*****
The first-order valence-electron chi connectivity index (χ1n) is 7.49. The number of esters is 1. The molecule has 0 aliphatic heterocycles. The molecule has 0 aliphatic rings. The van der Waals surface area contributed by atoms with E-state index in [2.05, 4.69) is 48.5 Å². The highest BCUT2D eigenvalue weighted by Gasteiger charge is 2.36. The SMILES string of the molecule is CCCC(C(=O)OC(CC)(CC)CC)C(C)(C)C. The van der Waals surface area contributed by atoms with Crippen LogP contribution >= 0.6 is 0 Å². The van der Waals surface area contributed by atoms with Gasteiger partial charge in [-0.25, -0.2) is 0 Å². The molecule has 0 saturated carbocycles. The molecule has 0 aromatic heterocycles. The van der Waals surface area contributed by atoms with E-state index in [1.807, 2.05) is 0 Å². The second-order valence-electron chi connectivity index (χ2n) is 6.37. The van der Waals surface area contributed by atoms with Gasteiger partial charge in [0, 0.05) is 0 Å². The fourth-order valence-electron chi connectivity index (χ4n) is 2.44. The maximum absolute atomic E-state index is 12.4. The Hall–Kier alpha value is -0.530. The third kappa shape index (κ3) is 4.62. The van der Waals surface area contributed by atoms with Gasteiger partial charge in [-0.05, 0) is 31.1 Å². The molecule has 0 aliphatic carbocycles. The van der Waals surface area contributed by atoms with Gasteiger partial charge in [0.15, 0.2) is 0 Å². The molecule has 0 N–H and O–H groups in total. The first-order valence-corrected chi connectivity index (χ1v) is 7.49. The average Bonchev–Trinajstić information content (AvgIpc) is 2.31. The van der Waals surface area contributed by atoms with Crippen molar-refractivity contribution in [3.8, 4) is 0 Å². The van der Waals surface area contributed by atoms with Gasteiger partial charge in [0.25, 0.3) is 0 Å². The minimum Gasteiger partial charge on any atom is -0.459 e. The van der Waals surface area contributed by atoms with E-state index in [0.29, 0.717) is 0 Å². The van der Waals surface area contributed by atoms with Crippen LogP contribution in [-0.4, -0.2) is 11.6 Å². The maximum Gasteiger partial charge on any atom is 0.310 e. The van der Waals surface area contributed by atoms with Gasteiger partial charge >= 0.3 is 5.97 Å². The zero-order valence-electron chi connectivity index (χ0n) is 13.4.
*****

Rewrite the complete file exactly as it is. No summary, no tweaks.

The first-order valence-electron chi connectivity index (χ1n) is 7.49. The number of esters is 1. The molecule has 0 aliphatic heterocycles. The molecule has 0 aliphatic rings. The van der Waals surface area contributed by atoms with E-state index in [2.05, 4.69) is 48.5 Å². The highest BCUT2D eigenvalue weighted by Gasteiger charge is 2.36. The SMILES string of the molecule is CCCC(C(=O)OC(CC)(CC)CC)C(C)(C)C. The van der Waals surface area contributed by atoms with Crippen LogP contribution >= 0.6 is 0 Å². The van der Waals surface area contributed by atoms with Gasteiger partial charge in [-0.25, -0.2) is 0 Å². The molecule has 0 saturated carbocycles. The molecule has 0 aromatic heterocycles. The van der Waals surface area contributed by atoms with E-state index in [1.807, 2.05) is 0 Å². The second-order valence-electron chi connectivity index (χ2n) is 6.37. The van der Waals surface area contributed by atoms with Gasteiger partial charge in [0, 0.05) is 0 Å². The fourth-order valence-electron chi connectivity index (χ4n) is 2.44. The maximum absolute atomic E-state index is 12.4. The Hall–Kier alpha value is -0.530. The third kappa shape index (κ3) is 4.62. The van der Waals surface area contributed by atoms with Gasteiger partial charge in [-0.05, 0) is 31.1 Å². The molecule has 0 aliphatic carbocycles. The van der Waals surface area contributed by atoms with Gasteiger partial charge in [0.15, 0.2) is 0 Å². The molecule has 0 N–H and O–H groups in total. The first-order valence-corrected chi connectivity index (χ1v) is 7.49. The average Bonchev–Trinajstić information content (AvgIpc) is 2.31. The van der Waals surface area contributed by atoms with Crippen molar-refractivity contribution in [3.8, 4) is 0 Å². The van der Waals surface area contributed by atoms with Gasteiger partial charge in [0.25, 0.3) is 0 Å². The minimum Gasteiger partial charge on any atom is -0.459 e. The van der Waals surface area contributed by atoms with E-state index in [0.29, 0.717) is 0 Å². The van der Waals surface area contributed by atoms with Crippen LogP contribution in [-0.4, -0.2) is 11.6 Å². The maximum Gasteiger partial charge on any atom is 0.310 e. The van der Waals surface area contributed by atoms with Gasteiger partial charge >= 0.3 is 5.97 Å². The zero-order valence-electron chi connectivity index (χ0n) is 13.4.